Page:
By Hillel Aron
By Joseph Tsidulko
By Patrick Range McDonald
By David Futch
By Hillel Aron
By Dennis Romero
By Jill Stewart
By Dennis Romero
“Demand for Entry,” read the note taped to my front door. That got my attention. The City Housing Authority wanted access to all 12 condos in our co-op building Tuesday morning at 10 a.m. — less than 36 hours from the time the notice was posted.
My neighbors and I tried to fathom the cause of this alarming demand.
Of course — the chicken coop!
A couple of years ago, I obtained permission from my fellow owners to build a small pen in our jointly owned garden for a trio of hens. Except for some brief unpleasantness when I tried to introduce a rooster into the pen, everyone seemed happy with the chickens.
Then one neighbor started advocating a change in the co-op’s “owner occupancy” rule, so he could buy up multiple units and rent them out. The rest of the owners said, “No thanks.” He next proposed a barbecue in the back yard, and people said, “Let’s think about it” — then didn’t. Our neighbor’s frustration ran so deep that when the coop was temporarily vacant, he dismantled it and started building his own redwood barbecue landing in its place. We called the cops, who, to everyone’s amazement, showed up promptly and mediated the dispute by insisting that everyone stop everything until a special election of all the owners could determine a legitimate use of the land. Three days later, the owners authorized reconstruction of the chicken coop in a 7-3 vote, with one abstention. Rather than vote, our neighbor filed a complaint about the chickens with the city. The new coop, now with just two hens, is slightly closer to our building than city code allows.
And so, Tuesday morning at 9:45 a.m. sharp, two inspectors, one from Animal Regulation and one from the Housing Authority, arrived at our locked front gate, which is only about 3 feet tall. I had evacuated the chickens to a nearby farm, just in case, and walked to the barricade with our association president and his brother, who came out aiming a video camera at the city officials. Our neighbor gleefully watched from a distance.
The Housing Authority inspector presented his card across the iron barrier and introduced the inspector from Animal Regulation. He asked if they could come onto the property. Our association president — let’s call him Tom — said no.
“Do you have a warrant?” I asked.
The Housing Authority inspector flushed with anger and barked that he was calling the LAPD. Tom ran upstairs to do the same, then returned a few minutes later with good news: The LAPD wouldn’t be coming out over two chickens. We were going to have to work this out among ourselves. After a 30-minute standoff, the inspector from the Housing Authority drove away, and a supervisor replaced him.
“I’m with the Housing Authority, and first I want you to know that we have no intention of entering your property without your permission,” the supervisor reassured us. “Can you pleaseturn off that video camera?”
I signaled to Tom’s brother to shut the thing down. It was a good gesture that helped alleviate the tension. “The reason we’re so jumpy is this notice,” I explained, showing him the paper. “You can’t just barge into our homes like that. Our lawyer — even the cops — say this is totally illegal.”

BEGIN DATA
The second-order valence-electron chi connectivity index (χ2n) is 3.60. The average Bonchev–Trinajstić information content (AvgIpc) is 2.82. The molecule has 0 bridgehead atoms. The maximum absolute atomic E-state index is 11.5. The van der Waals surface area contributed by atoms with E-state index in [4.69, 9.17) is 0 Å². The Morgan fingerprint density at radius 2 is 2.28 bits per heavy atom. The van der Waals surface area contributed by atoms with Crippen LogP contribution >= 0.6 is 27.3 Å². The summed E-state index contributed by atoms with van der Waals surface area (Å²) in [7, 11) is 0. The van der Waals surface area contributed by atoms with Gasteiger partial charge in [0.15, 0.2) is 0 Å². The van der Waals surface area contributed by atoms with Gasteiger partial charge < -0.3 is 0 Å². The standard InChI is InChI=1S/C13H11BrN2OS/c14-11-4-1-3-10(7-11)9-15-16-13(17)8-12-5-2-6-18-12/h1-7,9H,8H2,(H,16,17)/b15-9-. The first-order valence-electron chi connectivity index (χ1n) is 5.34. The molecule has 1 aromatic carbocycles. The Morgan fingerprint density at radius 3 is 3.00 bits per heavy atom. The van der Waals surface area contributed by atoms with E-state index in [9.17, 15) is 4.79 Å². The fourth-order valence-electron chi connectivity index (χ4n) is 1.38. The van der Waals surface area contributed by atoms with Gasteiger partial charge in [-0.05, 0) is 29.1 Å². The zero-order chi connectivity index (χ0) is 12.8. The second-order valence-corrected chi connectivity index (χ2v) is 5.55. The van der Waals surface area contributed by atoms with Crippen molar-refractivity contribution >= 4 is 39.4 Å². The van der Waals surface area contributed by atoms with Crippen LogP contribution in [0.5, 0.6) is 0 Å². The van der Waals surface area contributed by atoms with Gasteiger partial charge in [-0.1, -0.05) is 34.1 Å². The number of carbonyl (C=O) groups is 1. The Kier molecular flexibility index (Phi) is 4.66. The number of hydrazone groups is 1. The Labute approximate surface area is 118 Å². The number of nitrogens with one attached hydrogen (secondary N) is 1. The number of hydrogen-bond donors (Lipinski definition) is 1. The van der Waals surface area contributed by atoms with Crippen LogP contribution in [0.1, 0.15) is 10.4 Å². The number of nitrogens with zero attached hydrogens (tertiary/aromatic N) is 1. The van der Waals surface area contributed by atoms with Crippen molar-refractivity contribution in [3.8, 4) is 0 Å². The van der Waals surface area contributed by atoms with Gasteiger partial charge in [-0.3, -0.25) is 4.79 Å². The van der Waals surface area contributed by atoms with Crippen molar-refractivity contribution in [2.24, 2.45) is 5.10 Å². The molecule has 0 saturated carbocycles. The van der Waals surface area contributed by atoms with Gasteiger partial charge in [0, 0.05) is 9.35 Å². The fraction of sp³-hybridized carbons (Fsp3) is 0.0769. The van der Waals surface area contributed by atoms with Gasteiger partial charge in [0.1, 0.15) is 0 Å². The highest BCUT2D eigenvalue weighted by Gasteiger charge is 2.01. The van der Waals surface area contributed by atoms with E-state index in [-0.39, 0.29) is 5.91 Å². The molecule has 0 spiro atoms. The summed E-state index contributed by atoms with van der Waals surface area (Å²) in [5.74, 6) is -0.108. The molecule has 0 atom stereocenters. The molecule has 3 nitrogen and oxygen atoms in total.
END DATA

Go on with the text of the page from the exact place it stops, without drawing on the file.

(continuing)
The supervisor turned slightly green.
“I want to apologize,” he said. “My inspector thought this was an apartment building.
We have no jurisdiction — I shouldn’t even behere.”
“Besides,” I added, “there are no chickens here.”
“Might I ask where they are?” asked the inspector from Animal Regulation.
“They’ve been removed from the property,” I replied.
The inspector nodded.
“Then it’s in your interest to let him inspect,” the Housing Authority supervisor told us.
“If we don’t observe any code violation, it’ll help close the case,” added the inspector.
To trust or not to trust? Tom, his brother and I looked at one another. I nodded, and we accompanied the city officials to the coop, where they observed cedar chips, chicken wire and a lot of feathers where chickens had obviously been yesterday, and would obviously be tomorrow. The Animal Regulation inspector wrote on his business card that he observed no violation of code and handed it to us.
“This is your neighbor’s second
complaint,” he said. “After one more, we
dismiss him as malicious and stop responding. Next time, we’ll call you to
let us in. Just make sure there’s no violation of code.”
The two officials now stood on the sidewalk, leaning in on our gate, chatting amiably with my wife. I asked if they would perhaps be more comfortable on the other side — on our property — but they declined. A few minutes later, from my upper landing, I looked down to see our neighbor gesticulating wildly and complaining as our new friend from Animal Regulation stood with his arms folded across his chest, listening patiently.
Janet Jackson Exposed
After Justin Timberlake manfully rent the bustier of Janet Jackson during Sunday’s Super Bowl halftime spectacle, exposing to the chill night air the blushing lady’s breast, some have suggested the “wardrobe malfunction” (Timberlake) was a publicity ploy. Lost in the outcry, however, was the real motive: self-preservation. Both singers were aware that, immediately after their performance, an inspirational message would be broadcast over the stadium’s public-address system: “Choose your music . . . Choose to be different . . . Choose to be independent.” Timberlake and Jackson took bold action in a desperate attempt to distract attention from such propaganda, which, if widely taken to heart in such an influential context, would have dealt their careers a fatal blow. Sympathizers can show their support for J & J’s resourcefulness by exercising the unstated but always appropriate option: Choose Pepsi.